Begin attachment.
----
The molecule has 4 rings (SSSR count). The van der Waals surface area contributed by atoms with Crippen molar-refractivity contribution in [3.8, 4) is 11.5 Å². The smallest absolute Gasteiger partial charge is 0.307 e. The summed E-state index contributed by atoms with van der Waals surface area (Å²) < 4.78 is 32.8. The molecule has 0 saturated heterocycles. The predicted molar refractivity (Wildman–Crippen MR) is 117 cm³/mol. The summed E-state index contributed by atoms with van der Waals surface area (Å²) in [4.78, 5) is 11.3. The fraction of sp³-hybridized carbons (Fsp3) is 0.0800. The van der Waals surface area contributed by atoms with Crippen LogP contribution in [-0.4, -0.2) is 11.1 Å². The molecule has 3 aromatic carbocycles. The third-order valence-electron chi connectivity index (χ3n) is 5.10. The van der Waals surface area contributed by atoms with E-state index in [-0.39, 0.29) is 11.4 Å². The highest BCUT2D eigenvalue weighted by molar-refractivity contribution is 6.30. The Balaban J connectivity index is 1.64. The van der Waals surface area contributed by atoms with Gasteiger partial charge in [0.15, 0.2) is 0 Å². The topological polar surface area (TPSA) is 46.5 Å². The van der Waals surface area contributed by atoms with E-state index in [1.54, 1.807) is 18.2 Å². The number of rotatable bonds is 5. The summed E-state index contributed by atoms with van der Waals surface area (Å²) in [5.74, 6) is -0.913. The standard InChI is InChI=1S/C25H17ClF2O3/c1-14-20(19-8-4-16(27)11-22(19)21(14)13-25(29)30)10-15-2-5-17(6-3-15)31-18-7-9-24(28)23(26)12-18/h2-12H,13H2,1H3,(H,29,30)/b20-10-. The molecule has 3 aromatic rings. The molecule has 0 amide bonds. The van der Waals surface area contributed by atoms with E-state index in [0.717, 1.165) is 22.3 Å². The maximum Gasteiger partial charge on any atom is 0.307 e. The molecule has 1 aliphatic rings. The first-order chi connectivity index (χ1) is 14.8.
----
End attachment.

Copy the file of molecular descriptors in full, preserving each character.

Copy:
The molecule has 4 rings (SSSR count). The van der Waals surface area contributed by atoms with Crippen molar-refractivity contribution in [3.8, 4) is 11.5 Å². The smallest absolute Gasteiger partial charge is 0.307 e. The summed E-state index contributed by atoms with van der Waals surface area (Å²) < 4.78 is 32.8. The molecule has 0 saturated heterocycles. The predicted molar refractivity (Wildman–Crippen MR) is 117 cm³/mol. The summed E-state index contributed by atoms with van der Waals surface area (Å²) in [4.78, 5) is 11.3. The fraction of sp³-hybridized carbons (Fsp3) is 0.0800. The van der Waals surface area contributed by atoms with Crippen LogP contribution in [-0.4, -0.2) is 11.1 Å². The molecule has 3 aromatic carbocycles. The third-order valence-electron chi connectivity index (χ3n) is 5.10. The van der Waals surface area contributed by atoms with E-state index in [-0.39, 0.29) is 11.4 Å². The highest BCUT2D eigenvalue weighted by molar-refractivity contribution is 6.30. The Balaban J connectivity index is 1.64. The van der Waals surface area contributed by atoms with Gasteiger partial charge in [0.15, 0.2) is 0 Å². The topological polar surface area (TPSA) is 46.5 Å². The van der Waals surface area contributed by atoms with E-state index in [1.54, 1.807) is 18.2 Å². The number of rotatable bonds is 5. The summed E-state index contributed by atoms with van der Waals surface area (Å²) in [5.74, 6) is -0.913. The standard InChI is InChI=1S/C25H17ClF2O3/c1-14-20(19-8-4-16(27)11-22(19)21(14)13-25(29)30)10-15-2-5-17(6-3-15)31-18-7-9-24(28)23(26)12-18/h2-12H,13H2,1H3,(H,29,30)/b20-10-. The molecule has 3 aromatic rings. The molecule has 0 amide bonds. The van der Waals surface area contributed by atoms with E-state index in [0.717, 1.165) is 22.3 Å². The maximum Gasteiger partial charge on any atom is 0.307 e. The molecule has 1 aliphatic rings. The first-order chi connectivity index (χ1) is 14.8.